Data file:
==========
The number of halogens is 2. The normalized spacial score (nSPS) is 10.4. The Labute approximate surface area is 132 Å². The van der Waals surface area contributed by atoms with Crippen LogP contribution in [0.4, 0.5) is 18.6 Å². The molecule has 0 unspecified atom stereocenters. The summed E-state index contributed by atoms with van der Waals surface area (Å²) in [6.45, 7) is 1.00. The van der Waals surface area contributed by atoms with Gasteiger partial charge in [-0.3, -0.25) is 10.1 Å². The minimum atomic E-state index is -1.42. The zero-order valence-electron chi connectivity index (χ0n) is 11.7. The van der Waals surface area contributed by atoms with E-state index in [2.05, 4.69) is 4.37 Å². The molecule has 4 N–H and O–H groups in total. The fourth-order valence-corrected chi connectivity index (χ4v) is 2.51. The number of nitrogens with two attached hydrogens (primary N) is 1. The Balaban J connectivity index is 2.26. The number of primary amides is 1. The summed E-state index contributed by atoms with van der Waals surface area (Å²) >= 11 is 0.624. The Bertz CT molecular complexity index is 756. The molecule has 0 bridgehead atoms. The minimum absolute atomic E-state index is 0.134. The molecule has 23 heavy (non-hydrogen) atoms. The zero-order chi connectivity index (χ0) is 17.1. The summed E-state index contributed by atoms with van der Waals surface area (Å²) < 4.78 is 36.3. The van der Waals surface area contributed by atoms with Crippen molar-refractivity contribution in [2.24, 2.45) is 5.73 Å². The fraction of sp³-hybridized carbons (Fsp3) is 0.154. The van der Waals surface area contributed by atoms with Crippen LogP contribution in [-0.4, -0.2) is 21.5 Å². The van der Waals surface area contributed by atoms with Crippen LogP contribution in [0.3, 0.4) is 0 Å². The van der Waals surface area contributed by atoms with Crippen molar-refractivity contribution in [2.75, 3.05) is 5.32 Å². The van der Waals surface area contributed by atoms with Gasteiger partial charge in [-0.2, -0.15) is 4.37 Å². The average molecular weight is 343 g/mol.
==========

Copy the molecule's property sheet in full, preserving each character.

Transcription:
The number of halogens is 2. The normalized spacial score (nSPS) is 10.4. The Labute approximate surface area is 132 Å². The van der Waals surface area contributed by atoms with Crippen LogP contribution in [0.4, 0.5) is 18.6 Å². The molecule has 0 unspecified atom stereocenters. The summed E-state index contributed by atoms with van der Waals surface area (Å²) in [6.45, 7) is 1.00. The van der Waals surface area contributed by atoms with Gasteiger partial charge in [-0.3, -0.25) is 10.1 Å². The minimum atomic E-state index is -1.42. The zero-order valence-electron chi connectivity index (χ0n) is 11.7. The van der Waals surface area contributed by atoms with E-state index in [2.05, 4.69) is 4.37 Å². The molecule has 4 N–H and O–H groups in total. The fourth-order valence-corrected chi connectivity index (χ4v) is 2.51. The number of nitrogens with two attached hydrogens (primary N) is 1. The Balaban J connectivity index is 2.26. The number of primary amides is 1. The summed E-state index contributed by atoms with van der Waals surface area (Å²) >= 11 is 0.624. The Bertz CT molecular complexity index is 756. The molecule has 0 bridgehead atoms. The minimum absolute atomic E-state index is 0.134. The molecule has 23 heavy (non-hydrogen) atoms. The zero-order chi connectivity index (χ0) is 17.1. The summed E-state index contributed by atoms with van der Waals surface area (Å²) < 4.78 is 36.3. The van der Waals surface area contributed by atoms with Crippen molar-refractivity contribution in [2.24, 2.45) is 5.73 Å². The fraction of sp³-hybridized carbons (Fsp3) is 0.154. The van der Waals surface area contributed by atoms with Crippen LogP contribution in [-0.4, -0.2) is 21.5 Å². The van der Waals surface area contributed by atoms with Crippen LogP contribution in [0.3, 0.4) is 0 Å². The van der Waals surface area contributed by atoms with Crippen molar-refractivity contribution in [2.75, 3.05) is 5.32 Å². The van der Waals surface area contributed by atoms with Gasteiger partial charge in [-0.2, -0.15) is 4.37 Å². The average molecular weight is 343 g/mol.